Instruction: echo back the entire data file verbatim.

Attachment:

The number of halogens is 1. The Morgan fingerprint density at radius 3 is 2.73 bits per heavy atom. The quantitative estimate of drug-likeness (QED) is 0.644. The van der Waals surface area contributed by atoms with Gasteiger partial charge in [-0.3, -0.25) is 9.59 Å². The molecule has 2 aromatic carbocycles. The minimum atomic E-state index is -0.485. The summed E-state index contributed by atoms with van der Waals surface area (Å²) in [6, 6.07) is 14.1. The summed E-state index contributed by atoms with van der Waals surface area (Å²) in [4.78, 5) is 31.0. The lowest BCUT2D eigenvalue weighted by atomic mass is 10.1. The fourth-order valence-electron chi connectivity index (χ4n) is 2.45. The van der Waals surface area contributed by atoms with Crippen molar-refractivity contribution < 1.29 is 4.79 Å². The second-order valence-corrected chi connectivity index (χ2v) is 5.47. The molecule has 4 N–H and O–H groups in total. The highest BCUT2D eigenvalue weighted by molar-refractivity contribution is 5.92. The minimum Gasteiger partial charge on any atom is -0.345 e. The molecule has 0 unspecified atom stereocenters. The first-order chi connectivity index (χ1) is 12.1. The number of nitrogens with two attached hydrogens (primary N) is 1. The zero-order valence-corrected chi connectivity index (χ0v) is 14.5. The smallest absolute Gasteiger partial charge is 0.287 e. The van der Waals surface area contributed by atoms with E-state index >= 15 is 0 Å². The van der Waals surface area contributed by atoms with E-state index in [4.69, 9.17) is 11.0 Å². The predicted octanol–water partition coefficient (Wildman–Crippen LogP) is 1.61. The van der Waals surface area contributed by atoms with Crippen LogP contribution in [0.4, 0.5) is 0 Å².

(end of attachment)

The number of halogens is 1. The Morgan fingerprint density at radius 3 is 2.73 bits per heavy atom. The quantitative estimate of drug-likeness (QED) is 0.644. The van der Waals surface area contributed by atoms with Gasteiger partial charge in [-0.3, -0.25) is 9.59 Å². The molecule has 2 aromatic carbocycles. The minimum atomic E-state index is -0.485. The summed E-state index contributed by atoms with van der Waals surface area (Å²) in [6, 6.07) is 14.1. The summed E-state index contributed by atoms with van der Waals surface area (Å²) in [4.78, 5) is 31.0. The lowest BCUT2D eigenvalue weighted by atomic mass is 10.1. The fourth-order valence-electron chi connectivity index (χ4n) is 2.45. The van der Waals surface area contributed by atoms with Crippen molar-refractivity contribution < 1.29 is 4.79 Å². The second-order valence-corrected chi connectivity index (χ2v) is 5.47. The molecule has 4 N–H and O–H groups in total. The highest BCUT2D eigenvalue weighted by molar-refractivity contribution is 5.92. The minimum Gasteiger partial charge on any atom is -0.345 e. The molecule has 0 unspecified atom stereocenters. The first-order chi connectivity index (χ1) is 12.1. The number of nitrogens with two attached hydrogens (primary N) is 1. The zero-order valence-corrected chi connectivity index (χ0v) is 14.5. The smallest absolute Gasteiger partial charge is 0.287 e. The van der Waals surface area contributed by atoms with E-state index >= 15 is 0 Å². The van der Waals surface area contributed by atoms with E-state index in [4.69, 9.17) is 11.0 Å². The predicted octanol–water partition coefficient (Wildman–Crippen LogP) is 1.61. The van der Waals surface area contributed by atoms with Crippen LogP contribution in [0.4, 0.5) is 0 Å².